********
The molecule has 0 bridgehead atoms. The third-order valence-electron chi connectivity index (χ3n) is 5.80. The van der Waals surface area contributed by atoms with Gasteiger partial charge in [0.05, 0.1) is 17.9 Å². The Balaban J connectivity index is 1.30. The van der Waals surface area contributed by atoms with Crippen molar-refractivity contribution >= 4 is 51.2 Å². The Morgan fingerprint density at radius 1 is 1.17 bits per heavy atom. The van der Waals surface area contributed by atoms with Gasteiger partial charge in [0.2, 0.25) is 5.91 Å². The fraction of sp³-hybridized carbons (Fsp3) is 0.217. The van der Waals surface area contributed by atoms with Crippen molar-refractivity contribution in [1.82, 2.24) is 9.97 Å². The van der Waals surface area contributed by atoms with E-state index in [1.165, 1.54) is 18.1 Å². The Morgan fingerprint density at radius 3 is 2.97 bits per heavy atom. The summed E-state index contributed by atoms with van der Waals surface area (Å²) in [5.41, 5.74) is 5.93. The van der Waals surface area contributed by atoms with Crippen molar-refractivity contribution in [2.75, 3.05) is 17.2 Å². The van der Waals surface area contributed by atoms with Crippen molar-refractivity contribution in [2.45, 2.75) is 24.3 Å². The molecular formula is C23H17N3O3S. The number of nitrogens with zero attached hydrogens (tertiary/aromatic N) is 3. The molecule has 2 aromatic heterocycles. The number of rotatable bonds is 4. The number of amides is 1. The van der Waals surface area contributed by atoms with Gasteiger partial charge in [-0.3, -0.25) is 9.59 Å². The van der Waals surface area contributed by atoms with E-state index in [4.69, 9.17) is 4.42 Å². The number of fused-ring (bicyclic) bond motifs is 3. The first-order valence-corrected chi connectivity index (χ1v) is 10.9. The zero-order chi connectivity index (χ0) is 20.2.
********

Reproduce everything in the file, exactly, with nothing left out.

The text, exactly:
The molecule has 0 bridgehead atoms. The third-order valence-electron chi connectivity index (χ3n) is 5.80. The van der Waals surface area contributed by atoms with Gasteiger partial charge in [0.05, 0.1) is 17.9 Å². The Balaban J connectivity index is 1.30. The van der Waals surface area contributed by atoms with Crippen molar-refractivity contribution >= 4 is 51.2 Å². The Morgan fingerprint density at radius 1 is 1.17 bits per heavy atom. The van der Waals surface area contributed by atoms with Gasteiger partial charge in [0.2, 0.25) is 5.91 Å². The fraction of sp³-hybridized carbons (Fsp3) is 0.217. The van der Waals surface area contributed by atoms with Crippen molar-refractivity contribution in [1.82, 2.24) is 9.97 Å². The van der Waals surface area contributed by atoms with E-state index in [1.165, 1.54) is 18.1 Å². The Morgan fingerprint density at radius 3 is 2.97 bits per heavy atom. The summed E-state index contributed by atoms with van der Waals surface area (Å²) in [5.41, 5.74) is 5.93. The van der Waals surface area contributed by atoms with Crippen molar-refractivity contribution in [2.75, 3.05) is 17.2 Å². The van der Waals surface area contributed by atoms with Crippen molar-refractivity contribution in [2.45, 2.75) is 24.3 Å². The molecular formula is C23H17N3O3S. The number of nitrogens with zero attached hydrogens (tertiary/aromatic N) is 3. The molecule has 2 aromatic heterocycles. The number of rotatable bonds is 4. The number of amides is 1. The van der Waals surface area contributed by atoms with Gasteiger partial charge in [-0.3, -0.25) is 9.59 Å². The van der Waals surface area contributed by atoms with E-state index in [4.69, 9.17) is 4.42 Å². The number of fused-ring (bicyclic) bond motifs is 3. The first-order valence-corrected chi connectivity index (χ1v) is 10.9. The zero-order chi connectivity index (χ0) is 20.2.